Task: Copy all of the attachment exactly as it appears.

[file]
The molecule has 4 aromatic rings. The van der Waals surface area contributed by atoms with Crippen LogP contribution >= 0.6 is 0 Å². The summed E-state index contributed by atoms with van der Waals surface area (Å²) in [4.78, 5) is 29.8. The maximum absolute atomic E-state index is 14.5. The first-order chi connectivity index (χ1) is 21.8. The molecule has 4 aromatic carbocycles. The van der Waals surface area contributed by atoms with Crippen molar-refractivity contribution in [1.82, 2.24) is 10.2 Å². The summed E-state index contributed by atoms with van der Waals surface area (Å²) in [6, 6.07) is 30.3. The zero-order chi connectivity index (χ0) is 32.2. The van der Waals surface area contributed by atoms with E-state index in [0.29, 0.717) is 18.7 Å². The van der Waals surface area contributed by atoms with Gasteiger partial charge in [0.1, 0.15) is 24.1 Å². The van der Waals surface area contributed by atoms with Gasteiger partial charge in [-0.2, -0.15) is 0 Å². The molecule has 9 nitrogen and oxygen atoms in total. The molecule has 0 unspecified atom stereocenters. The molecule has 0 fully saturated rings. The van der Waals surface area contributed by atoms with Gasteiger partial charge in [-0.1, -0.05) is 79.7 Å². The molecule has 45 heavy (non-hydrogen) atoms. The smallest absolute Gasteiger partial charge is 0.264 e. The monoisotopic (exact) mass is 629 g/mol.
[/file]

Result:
The molecule has 4 aromatic rings. The van der Waals surface area contributed by atoms with Crippen LogP contribution >= 0.6 is 0 Å². The summed E-state index contributed by atoms with van der Waals surface area (Å²) in [4.78, 5) is 29.8. The maximum absolute atomic E-state index is 14.5. The first-order chi connectivity index (χ1) is 21.8. The molecule has 4 aromatic carbocycles. The van der Waals surface area contributed by atoms with Crippen molar-refractivity contribution in [1.82, 2.24) is 10.2 Å². The summed E-state index contributed by atoms with van der Waals surface area (Å²) in [6, 6.07) is 30.3. The zero-order chi connectivity index (χ0) is 32.2. The van der Waals surface area contributed by atoms with E-state index in [0.29, 0.717) is 18.7 Å². The van der Waals surface area contributed by atoms with Gasteiger partial charge in [0.1, 0.15) is 24.1 Å². The van der Waals surface area contributed by atoms with Gasteiger partial charge in [-0.2, -0.15) is 0 Å². The molecule has 9 nitrogen and oxygen atoms in total. The molecule has 0 unspecified atom stereocenters. The molecule has 0 fully saturated rings. The van der Waals surface area contributed by atoms with Gasteiger partial charge in [-0.1, -0.05) is 79.7 Å². The molecule has 45 heavy (non-hydrogen) atoms. The smallest absolute Gasteiger partial charge is 0.264 e. The monoisotopic (exact) mass is 629 g/mol.